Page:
Primary intraosseous carcinoma is a rare malignant lesion arising within the jawbones, and it was first described by Loos in 1913 as central epidermoid carcinoma of the jaws. It is known by a variety of names such as primary epithelial tumor of the jaw, intra-alveolar carcinoma of the jaw, primary intra-alveolar epidermoid carcinoma, and primary intra-alveolar SCC of the mandible. The term PIOC was coined by Pindborg et al. in 1971.3

The existence of a primary tumor in another site must be ruled out before PIOC can be diagnosed. The possibility that the lesion is a metastasis should be considered and discounted by obtaining a careful history and doing a thorough examination. Metastatic carcinoma of the mandible occurs mainly from the breast, thyroid, kidney, and lung. To et al. reviewed the literature regarding metastasis to the jaw and concluded that investigation of the primary tumor should include chest radiography and that the patients must be followed for at least 6 months.4 We agree with this opinion and carried out thorough history, examination, chest radiograph, and follow-up with our patient.

Fig. 5: Intraoperative picture showing the lesion

Fig. 6: Photograph showing resected tumor mass

Fig. 7: Intraoperative picture showing the placement of reconstruction plate

Fig. 8: Immediate postoperative orthopantomograph showing reconstruction plate

Thomas et al. reviewed the pooled data of 35 cases of PIOSCCs (equivalent to the solid type) and showed the mean age of the patients to be 52.5 years ranging from 4 to 81 years. A male to female ratio of 2.5:1 was observed.5 Our patient was a man of 41 years.

Primary intraosseous squamous cell carcinoma is thought to originate from the odontogenic epithelium.6 This is supported by the location, in our case, being in the posterior part of the mandible, as are other benign odontogenic tumors or cysts.

The most common presenting symptoms of patients with PIOSCC were jaw swelling and pain in a study by Huang et al.7 Sensory disturbances, such as lip or facial paresthesia and numbness, occurred in >70% of the mandibular cases.7 In our patient, swelling and tenderness were observed.

Radiographic examination is one of the most effective methods to detect PIOSCC. However, PIOSCCs show great variation in size and shape and in the appearance of their borders. Kaffe et al.8 have proposed that an important feature of PIOSCC is the presence of indistinct margins without a sclerotic outline. Our radiographs were in accordance with this statement. Ideally, PIOSCC should be entirely surrounded by the bone on radiographic examination, which could help in confirming an intraosseous origin. However, most tumors show extensive destruction of the jawbones and infiltration of the soft tissues at the time of diagnosis. In our patient, there was extensive destruction but no infiltration of overlying soft tissues. When discontinuity of the alveolar border of the tumor occurred, the diameter of the alveolar cortical perforation needed to be smaller than that of the underlying tumor, which may help in differentiating intraosseous carcinomas from tumors of the surface mucosa.8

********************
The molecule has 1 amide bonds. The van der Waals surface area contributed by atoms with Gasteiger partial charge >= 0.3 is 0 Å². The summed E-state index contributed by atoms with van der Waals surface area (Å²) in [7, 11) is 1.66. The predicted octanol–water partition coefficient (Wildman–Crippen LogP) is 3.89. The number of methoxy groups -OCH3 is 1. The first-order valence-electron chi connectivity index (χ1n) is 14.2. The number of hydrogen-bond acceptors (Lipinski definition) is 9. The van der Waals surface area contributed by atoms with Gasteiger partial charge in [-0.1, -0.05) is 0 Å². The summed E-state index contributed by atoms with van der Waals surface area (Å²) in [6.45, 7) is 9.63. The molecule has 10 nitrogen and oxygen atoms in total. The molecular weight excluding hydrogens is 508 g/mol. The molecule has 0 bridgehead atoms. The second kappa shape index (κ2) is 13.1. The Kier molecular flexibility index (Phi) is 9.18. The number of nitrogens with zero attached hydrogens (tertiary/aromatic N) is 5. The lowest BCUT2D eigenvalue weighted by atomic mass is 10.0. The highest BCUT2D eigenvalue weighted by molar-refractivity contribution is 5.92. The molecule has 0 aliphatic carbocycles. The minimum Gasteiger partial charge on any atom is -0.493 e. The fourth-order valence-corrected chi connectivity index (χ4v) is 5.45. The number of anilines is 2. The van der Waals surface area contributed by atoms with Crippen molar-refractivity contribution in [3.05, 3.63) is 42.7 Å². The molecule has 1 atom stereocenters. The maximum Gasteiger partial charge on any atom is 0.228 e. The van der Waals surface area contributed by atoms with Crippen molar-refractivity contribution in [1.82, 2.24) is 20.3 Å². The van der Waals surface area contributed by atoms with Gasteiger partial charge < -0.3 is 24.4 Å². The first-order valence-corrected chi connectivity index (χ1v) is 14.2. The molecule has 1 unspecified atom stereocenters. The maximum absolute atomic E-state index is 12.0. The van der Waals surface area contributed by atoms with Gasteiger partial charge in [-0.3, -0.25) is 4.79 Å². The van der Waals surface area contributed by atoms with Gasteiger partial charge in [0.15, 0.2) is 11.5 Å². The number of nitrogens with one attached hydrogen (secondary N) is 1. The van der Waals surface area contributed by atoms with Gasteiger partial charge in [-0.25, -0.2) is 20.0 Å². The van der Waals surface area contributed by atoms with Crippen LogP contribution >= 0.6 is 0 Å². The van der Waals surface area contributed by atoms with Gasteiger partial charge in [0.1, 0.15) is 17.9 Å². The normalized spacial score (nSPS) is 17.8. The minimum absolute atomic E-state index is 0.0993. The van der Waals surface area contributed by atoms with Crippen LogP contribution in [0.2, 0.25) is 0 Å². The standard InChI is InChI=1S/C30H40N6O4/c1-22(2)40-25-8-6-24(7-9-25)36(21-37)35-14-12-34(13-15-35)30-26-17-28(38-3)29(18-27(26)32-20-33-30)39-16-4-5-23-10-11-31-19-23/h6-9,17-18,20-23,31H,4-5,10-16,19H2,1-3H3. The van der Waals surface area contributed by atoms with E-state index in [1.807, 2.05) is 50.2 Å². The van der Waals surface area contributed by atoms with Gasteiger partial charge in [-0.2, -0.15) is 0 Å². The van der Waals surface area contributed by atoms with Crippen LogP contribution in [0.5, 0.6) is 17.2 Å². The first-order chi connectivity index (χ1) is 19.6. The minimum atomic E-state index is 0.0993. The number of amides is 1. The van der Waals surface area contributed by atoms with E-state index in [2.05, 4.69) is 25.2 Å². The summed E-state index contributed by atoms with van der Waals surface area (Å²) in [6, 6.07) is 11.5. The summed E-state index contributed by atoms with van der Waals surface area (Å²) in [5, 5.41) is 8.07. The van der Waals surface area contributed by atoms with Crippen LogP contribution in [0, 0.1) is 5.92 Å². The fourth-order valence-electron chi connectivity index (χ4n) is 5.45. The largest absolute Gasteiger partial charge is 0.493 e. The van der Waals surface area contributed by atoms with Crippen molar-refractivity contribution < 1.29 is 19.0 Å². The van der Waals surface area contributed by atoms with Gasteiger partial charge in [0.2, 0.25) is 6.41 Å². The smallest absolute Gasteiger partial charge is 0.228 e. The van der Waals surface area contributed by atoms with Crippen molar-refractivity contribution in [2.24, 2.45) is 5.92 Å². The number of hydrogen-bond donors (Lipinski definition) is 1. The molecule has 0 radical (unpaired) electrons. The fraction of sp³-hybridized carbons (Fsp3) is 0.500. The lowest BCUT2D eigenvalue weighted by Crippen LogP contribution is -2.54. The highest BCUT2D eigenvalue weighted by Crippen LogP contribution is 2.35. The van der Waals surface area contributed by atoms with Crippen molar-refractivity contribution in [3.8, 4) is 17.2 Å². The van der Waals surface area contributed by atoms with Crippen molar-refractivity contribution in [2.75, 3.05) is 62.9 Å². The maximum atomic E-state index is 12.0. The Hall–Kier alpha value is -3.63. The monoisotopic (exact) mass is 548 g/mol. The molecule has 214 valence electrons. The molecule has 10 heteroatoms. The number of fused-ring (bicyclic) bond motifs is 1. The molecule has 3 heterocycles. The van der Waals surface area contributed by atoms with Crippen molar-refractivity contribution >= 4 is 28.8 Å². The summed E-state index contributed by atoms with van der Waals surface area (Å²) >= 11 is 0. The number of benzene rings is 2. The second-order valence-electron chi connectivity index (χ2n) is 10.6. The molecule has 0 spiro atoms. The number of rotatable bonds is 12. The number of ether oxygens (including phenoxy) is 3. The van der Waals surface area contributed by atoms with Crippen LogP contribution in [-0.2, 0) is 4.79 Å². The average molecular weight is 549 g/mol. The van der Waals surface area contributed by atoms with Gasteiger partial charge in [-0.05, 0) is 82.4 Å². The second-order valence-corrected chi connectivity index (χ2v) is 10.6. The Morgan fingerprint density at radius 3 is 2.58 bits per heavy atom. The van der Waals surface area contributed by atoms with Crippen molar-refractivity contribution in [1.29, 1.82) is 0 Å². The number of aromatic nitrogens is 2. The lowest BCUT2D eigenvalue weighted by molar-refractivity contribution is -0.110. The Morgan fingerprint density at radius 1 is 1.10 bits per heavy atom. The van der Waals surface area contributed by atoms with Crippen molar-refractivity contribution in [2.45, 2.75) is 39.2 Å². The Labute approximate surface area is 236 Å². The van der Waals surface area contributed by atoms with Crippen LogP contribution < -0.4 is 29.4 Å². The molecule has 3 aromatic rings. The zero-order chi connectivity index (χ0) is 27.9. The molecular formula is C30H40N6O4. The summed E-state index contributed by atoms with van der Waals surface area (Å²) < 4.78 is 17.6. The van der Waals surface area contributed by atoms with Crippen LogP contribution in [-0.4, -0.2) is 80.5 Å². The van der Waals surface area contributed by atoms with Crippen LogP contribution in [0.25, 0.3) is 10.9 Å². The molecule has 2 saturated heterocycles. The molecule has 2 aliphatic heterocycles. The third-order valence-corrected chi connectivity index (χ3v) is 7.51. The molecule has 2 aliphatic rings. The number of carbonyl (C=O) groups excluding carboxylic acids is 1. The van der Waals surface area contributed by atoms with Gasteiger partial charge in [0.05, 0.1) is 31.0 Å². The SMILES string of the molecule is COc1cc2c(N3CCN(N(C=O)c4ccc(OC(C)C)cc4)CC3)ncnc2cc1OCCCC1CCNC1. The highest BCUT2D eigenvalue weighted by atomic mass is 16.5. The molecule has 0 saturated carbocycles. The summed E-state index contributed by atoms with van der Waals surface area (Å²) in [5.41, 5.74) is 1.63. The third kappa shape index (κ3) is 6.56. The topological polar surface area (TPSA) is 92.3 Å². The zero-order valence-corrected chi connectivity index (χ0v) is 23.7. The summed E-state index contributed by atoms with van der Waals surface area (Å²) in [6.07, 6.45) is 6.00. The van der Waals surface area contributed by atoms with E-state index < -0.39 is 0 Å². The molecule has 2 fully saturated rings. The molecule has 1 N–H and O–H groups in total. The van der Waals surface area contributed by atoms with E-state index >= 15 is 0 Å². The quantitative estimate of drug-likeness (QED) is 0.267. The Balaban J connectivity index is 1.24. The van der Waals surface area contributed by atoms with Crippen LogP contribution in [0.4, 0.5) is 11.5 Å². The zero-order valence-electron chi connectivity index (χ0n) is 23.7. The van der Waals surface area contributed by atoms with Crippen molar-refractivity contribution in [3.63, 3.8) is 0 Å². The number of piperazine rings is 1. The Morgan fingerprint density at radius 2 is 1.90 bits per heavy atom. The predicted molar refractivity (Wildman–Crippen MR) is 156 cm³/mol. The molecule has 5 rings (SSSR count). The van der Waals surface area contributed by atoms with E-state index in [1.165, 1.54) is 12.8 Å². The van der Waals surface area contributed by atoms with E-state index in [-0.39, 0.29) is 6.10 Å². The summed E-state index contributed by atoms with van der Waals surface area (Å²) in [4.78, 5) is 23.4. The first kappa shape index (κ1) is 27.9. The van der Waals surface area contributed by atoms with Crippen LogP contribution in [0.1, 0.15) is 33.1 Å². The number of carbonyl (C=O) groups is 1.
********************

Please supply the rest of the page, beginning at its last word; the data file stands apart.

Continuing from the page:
Of the 36 cases of intraosseous SCC accepted by Eversole et al., 27 (75%) appeared to originate in odontogenic cysts.9 In our patient also PIOC originated from KCOT. Treatment for PIOC is principally wide local resection, and radiotherapy and chemotherapy may be performed with adjunctive treatments. Local resection and reconstruction were done followed by radiotherapy in our patient. Its prognosis is relatively poor, and the 5-year survival rate ranging from 30 to 40%.10 Primary intraosseous carcinoma occasionally associates with the metastasis to the regional lymph nodes. No regional metastasis was observed at the initial examination of the present tumor.11 Our patient is on follow-up for 5 years and has not shown any signs of recurrence or metastasis to date.


Primary intraosseous carcinoma has no specific features and can be definitively diagnosed only upon fulfillment of various criteria after careful evaluation to rule out a distant primary tumor or invasion of a surface lesion or other odontogenic tumors. Knowledge of the clinical, radiographic, and histopathological features of PIOC allows accurate diagnosis and appropriate treatment of this rare malignancy.